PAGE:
Another possibility, not tested here, would be that – rather than absolute beta power in a given region –beta-band connectivity between regions (e.g. the influence of frontal/motor activity on posterior/sensory regions) would be a more likely candidate for implementing predictive signals about upcoming events, consistent with the interpretation of beta-band synchronisation as mediating neural predictions between different cortical areas. Thus, while the results reported in this paper show that the peaks of beta-band synchronisation are not temporally specific with respect to anticipated events, to actually understand the possible role of beta oscillations in signalling temporal predictions we will need more insights about the neural sources and targets of the observed beta-band increases and decreases, and the connectivity influences explaining the beta-band dynamics.

Ryszard Auksztulewicz, Oxford Centre for Human Brain Activity

Source article: Meijer D, te Woerd E, Praamstra P (2016). Timing of beta oscillatory synchronization and temporal prediction of upcoming stimuli. NeuroImage 138:233-241. doi: 10.1016/j.neuroimage.2016.05.071

Beat keeping in a Sea Lion as Coupled Oscillation: Implications for comparative understanding of human rhythm

Interest in whether the ability to pick up on and synchronize with a beat in musical rhythm is uniquely human or may be more widespread throughout the animal kingdom is on the rise. In fact, non-human animals’ musical abilities were the topic of a dedicated symposium at the International Conference on Music Perception and Cognition earlier this year (“Music Perception & Cognition Across Species”, featuring talks on chimpanzees, several bird species, and Ronan the sea lion [admittedly not all of which were necessarily focused on rhythm and beat perception]). Most tests of non-human animals’ synchronization abilities have been conducted with metronomes or metronome-like stimuli, and some evidence for synchronization abilities has been reported for bonobos, chimpanzees, and budgerigars. Several papers have also documented synchronization to more complex rhythmic stimuli, like real music – however, it’s important to distinguish between flexible, anticipatory synchronization and “bouts of synchronization” that may reflect a transient phase alignment between two oscillators with similar tempi (which will eventually and transiently occur for any two uncoupled oscillators with similar but not perfectly matched periods). Moreover, if we’re to conclude that an animal or animal species is capable of human-like beat perception or synchronization, then direct experimental manipulations such as perturbations to the rhythm are necessary – that way, we can observe compensatory dynamics of the animal’s behavior in order to infer the properties of the underlying neural or behavioral oscillator that make synchronization possible. That’s exactly what a recent paper by Andrew Rouse, Peter Cook, Edward Large, and Colleen Reichmuth has done.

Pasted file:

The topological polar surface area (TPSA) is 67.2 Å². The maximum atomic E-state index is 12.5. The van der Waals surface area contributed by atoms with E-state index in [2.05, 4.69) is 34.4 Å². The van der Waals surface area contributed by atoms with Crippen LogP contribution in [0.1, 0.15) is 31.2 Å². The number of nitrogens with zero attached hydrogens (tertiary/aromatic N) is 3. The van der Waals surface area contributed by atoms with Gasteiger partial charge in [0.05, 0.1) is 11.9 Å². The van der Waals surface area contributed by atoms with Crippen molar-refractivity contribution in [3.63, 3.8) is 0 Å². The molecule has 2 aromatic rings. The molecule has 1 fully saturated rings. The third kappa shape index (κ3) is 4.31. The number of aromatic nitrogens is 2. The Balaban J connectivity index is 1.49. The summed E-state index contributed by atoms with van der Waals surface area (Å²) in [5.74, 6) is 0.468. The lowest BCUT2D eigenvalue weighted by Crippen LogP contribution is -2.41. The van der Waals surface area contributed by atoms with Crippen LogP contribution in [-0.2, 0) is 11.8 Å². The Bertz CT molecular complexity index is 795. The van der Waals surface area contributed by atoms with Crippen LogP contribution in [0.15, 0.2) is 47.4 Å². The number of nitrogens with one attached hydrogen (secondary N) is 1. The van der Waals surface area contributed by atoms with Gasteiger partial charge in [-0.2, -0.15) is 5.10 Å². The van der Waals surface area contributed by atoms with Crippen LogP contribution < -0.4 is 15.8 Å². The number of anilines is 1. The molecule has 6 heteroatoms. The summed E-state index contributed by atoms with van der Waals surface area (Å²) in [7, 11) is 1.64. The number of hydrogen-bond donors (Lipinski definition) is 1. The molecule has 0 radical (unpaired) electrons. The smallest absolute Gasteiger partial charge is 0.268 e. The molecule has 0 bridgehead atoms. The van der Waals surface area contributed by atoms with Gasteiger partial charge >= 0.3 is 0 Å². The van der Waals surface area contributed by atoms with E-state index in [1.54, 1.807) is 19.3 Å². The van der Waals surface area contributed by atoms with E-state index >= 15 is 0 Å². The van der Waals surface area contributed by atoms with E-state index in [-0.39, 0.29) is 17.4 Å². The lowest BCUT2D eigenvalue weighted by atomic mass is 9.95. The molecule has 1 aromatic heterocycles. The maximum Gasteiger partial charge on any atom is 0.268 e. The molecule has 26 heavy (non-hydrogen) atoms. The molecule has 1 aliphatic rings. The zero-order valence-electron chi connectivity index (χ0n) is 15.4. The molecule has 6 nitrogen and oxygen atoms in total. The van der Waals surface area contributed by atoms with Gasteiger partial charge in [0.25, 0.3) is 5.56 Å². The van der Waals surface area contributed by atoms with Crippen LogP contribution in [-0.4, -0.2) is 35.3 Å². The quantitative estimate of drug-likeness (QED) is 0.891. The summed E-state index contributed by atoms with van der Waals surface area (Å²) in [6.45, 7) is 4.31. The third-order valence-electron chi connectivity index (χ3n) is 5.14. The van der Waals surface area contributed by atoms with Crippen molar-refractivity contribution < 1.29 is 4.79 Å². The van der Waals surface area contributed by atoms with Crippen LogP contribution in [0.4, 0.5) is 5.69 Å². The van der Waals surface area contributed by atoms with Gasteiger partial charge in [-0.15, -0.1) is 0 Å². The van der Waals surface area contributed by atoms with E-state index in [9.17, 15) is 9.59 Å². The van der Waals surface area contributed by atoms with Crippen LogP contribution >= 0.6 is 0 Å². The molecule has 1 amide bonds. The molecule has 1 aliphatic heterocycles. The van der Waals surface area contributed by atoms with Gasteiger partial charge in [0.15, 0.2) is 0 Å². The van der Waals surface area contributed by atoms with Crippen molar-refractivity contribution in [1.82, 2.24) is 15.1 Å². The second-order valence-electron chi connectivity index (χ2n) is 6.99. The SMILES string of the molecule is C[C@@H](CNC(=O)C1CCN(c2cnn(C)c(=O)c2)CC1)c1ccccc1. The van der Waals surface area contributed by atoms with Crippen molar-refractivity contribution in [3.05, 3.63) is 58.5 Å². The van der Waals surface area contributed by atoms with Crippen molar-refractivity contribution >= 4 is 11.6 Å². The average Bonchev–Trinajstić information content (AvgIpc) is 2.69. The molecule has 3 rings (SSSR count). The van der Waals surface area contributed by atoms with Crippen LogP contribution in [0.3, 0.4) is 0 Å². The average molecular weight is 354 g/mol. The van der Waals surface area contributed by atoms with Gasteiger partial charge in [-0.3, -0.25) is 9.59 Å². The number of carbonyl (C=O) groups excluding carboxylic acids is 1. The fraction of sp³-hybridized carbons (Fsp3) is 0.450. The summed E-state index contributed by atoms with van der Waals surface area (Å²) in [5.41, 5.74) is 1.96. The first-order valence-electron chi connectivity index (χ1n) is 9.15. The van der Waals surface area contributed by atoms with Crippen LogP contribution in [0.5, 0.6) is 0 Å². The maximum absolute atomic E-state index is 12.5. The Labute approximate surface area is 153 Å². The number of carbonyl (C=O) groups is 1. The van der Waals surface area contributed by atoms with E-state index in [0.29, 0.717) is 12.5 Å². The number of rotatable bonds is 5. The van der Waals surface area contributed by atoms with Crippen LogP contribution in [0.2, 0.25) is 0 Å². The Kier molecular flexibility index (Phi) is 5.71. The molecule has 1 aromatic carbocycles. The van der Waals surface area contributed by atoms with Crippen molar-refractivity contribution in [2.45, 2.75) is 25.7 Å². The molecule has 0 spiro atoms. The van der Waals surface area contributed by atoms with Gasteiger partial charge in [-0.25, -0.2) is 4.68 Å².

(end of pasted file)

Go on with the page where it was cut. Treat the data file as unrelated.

The paper focused on Ronan (a sea lion), who has previously been shown to be capable of synchronization (of head bobs) to the beat in real music, even when tempo shifted (excellent YouTube video available here: https://www.youtube.com/watch?v=6yS6qU_w3JQ). In the current paper, Ronan synchronized to metronome-like stimuli that contained phase or period perturbations of different magnitudes and in different directions (advance/delay, speeding/slowing). The authors examined the patterns of compensatory behavior exhibited by Ronan in response to these perturbations. Importantly, the design allowed the authors to fit Ronan’s data with nonlinear equations that describe the behavior of coupled oscillators (here the coupling is between Ronan’s head bobs and the metronome stimulus). The model estimates the extent to which Ronan needed to adjust the phase and period of her head bobs to resynchronize with the metronome following a perturbation.